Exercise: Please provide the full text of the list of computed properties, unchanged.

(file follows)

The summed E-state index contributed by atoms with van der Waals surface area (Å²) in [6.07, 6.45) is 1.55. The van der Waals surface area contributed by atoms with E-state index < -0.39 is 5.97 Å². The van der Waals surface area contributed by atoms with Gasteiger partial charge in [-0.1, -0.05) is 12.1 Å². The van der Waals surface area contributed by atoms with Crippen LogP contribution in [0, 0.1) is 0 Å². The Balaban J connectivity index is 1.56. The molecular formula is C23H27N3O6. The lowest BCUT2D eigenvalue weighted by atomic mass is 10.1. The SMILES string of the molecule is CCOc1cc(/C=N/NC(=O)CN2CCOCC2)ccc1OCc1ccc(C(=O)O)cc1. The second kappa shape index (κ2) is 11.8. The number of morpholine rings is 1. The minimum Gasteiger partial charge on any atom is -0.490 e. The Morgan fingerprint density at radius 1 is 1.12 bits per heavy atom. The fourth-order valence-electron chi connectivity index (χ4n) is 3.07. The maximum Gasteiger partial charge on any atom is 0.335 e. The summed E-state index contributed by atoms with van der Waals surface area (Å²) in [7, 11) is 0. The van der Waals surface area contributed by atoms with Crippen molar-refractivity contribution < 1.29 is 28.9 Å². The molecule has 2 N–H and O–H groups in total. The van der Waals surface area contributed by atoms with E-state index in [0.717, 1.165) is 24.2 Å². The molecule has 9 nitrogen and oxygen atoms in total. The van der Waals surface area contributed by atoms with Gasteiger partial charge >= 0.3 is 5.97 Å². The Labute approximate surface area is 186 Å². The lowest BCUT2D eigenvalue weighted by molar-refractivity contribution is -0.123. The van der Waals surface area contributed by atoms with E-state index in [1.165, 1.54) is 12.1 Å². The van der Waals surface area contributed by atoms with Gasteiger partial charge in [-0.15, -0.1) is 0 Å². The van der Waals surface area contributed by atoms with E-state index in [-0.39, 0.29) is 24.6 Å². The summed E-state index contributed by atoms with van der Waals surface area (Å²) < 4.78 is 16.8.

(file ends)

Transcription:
The summed E-state index contributed by atoms with van der Waals surface area (Å²) in [6.07, 6.45) is 1.55. The van der Waals surface area contributed by atoms with E-state index < -0.39 is 5.97 Å². The van der Waals surface area contributed by atoms with Gasteiger partial charge in [-0.1, -0.05) is 12.1 Å². The van der Waals surface area contributed by atoms with Crippen LogP contribution in [0, 0.1) is 0 Å². The Balaban J connectivity index is 1.56. The molecular formula is C23H27N3O6. The lowest BCUT2D eigenvalue weighted by atomic mass is 10.1. The SMILES string of the molecule is CCOc1cc(/C=N/NC(=O)CN2CCOCC2)ccc1OCc1ccc(C(=O)O)cc1. The second kappa shape index (κ2) is 11.8. The number of morpholine rings is 1. The minimum Gasteiger partial charge on any atom is -0.490 e. The Morgan fingerprint density at radius 1 is 1.12 bits per heavy atom. The fourth-order valence-electron chi connectivity index (χ4n) is 3.07. The maximum Gasteiger partial charge on any atom is 0.335 e. The summed E-state index contributed by atoms with van der Waals surface area (Å²) in [7, 11) is 0. The van der Waals surface area contributed by atoms with Crippen molar-refractivity contribution < 1.29 is 28.9 Å². The molecule has 2 N–H and O–H groups in total. The van der Waals surface area contributed by atoms with E-state index in [0.717, 1.165) is 24.2 Å². The molecule has 9 nitrogen and oxygen atoms in total. The van der Waals surface area contributed by atoms with Gasteiger partial charge >= 0.3 is 5.97 Å². The Labute approximate surface area is 186 Å². The lowest BCUT2D eigenvalue weighted by molar-refractivity contribution is -0.123. The van der Waals surface area contributed by atoms with E-state index in [1.165, 1.54) is 12.1 Å². The van der Waals surface area contributed by atoms with Gasteiger partial charge in [-0.15, -0.1) is 0 Å². The van der Waals surface area contributed by atoms with E-state index in [-0.39, 0.29) is 24.6 Å². The summed E-state index contributed by atoms with van der Waals surface area (Å²) < 4.78 is 16.8.